Doctors, nurses, and especially ostomy nurses can't seem to stop telling me how impressed they are with how I'm handling this-- apparently it's some big accomplishment to change the bag and wafer on my own from the time I was discharged-- but really, a lot of the credit goes to all the people who offer so much support and advice and basically just remind us all that we are perfectly normal people. My family kept telling me over and over that I could still have a normal life, and I'm like, "I got that, thanks".

So, this post got away from me. I've got quite a stream of consciousness thing going on here, but at least I punctuate it properly. If my blog posts had a cumulative title, it would be "I talk way too much online to make up for the fact that I never open my mouth in real life". So. Bye now.

--Natalie

Primeboy

Like you, Natalie, we should all be more proactive in our own lives. What a great post! You were lucky to know that girl in your jewelry class. No doubt you will have the same effect on many others. PB

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Bill
Hello Natalie,Thank you so much for this post which I enjoyed very much. Tlaking to people is not the only way to communicate effectively. You have such a wonderful way with descriptive words that I think you might well be able to write articles or a book about your experiences. The person you met at school sounded as if she was doing a great job in educating others about her condition. You are also doing a great job in producing this sort of writing, which is just as educative. I would encourage you to do more of it and have it published in some form so that others have a chance to share in the experiences.Best wishes Bill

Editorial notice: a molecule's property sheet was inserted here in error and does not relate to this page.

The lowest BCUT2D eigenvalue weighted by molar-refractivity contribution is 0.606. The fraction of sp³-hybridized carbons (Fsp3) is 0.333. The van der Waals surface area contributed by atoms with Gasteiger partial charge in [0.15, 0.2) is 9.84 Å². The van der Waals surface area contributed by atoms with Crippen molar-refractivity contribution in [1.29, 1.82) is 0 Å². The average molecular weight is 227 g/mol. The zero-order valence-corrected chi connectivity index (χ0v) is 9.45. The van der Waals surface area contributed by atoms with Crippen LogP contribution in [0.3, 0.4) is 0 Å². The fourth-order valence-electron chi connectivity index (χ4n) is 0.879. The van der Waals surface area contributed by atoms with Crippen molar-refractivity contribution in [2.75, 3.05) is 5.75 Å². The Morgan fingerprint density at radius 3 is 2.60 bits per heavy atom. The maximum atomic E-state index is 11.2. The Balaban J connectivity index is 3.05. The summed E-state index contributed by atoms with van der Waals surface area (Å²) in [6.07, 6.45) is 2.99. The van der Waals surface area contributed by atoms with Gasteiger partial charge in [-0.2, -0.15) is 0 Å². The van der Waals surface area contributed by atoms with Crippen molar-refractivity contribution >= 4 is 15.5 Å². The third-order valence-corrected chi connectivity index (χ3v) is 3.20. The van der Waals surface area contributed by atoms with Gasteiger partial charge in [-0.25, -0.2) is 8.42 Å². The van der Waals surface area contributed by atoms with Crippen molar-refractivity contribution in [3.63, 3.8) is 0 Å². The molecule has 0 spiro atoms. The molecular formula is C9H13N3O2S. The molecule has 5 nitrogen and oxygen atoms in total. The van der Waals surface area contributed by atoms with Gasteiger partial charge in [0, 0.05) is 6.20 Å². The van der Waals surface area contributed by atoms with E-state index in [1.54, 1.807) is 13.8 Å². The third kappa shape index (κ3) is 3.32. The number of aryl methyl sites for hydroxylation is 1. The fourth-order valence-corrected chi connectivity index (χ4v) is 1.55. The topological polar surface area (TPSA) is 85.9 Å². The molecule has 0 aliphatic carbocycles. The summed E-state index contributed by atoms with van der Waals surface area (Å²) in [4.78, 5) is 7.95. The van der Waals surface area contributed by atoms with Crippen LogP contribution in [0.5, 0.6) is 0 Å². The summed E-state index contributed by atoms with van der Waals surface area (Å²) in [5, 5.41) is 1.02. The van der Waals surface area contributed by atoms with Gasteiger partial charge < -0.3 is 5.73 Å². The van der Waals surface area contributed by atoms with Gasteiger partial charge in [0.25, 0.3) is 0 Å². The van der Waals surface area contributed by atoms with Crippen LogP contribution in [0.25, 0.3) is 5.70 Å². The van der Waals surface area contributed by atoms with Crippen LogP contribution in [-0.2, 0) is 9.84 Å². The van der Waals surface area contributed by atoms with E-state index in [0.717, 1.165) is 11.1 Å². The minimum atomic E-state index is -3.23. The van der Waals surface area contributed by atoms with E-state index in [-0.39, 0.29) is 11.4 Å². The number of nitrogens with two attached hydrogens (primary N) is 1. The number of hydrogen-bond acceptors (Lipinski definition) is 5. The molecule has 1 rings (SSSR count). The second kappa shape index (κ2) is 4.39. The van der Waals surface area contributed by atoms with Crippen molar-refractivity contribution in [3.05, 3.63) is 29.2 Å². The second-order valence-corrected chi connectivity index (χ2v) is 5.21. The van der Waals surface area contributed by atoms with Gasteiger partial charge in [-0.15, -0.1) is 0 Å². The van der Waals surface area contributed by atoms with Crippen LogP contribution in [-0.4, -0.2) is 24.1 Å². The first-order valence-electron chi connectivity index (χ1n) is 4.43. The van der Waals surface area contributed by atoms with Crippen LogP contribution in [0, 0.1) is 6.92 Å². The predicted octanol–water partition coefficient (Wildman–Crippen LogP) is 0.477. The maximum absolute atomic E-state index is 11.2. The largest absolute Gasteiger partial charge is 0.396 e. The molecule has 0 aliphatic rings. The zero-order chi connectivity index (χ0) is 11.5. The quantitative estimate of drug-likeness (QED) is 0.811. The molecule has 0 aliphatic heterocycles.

NancyAnn

Everyone approaches their ostomy in their own way. I have had mine for 50 years now and it is nothing to me. I have a urostomy, by the way. When you have had it since you were little, it is second nature. But when you have gone to the bathroom naturally all your life and you suddenly have to wear this appliance, it is a shock to the system. So if you can be proactive in the situation, that is great. Others have to take more time. I am a newly certified ostomy visitor and hope to help people with this situation.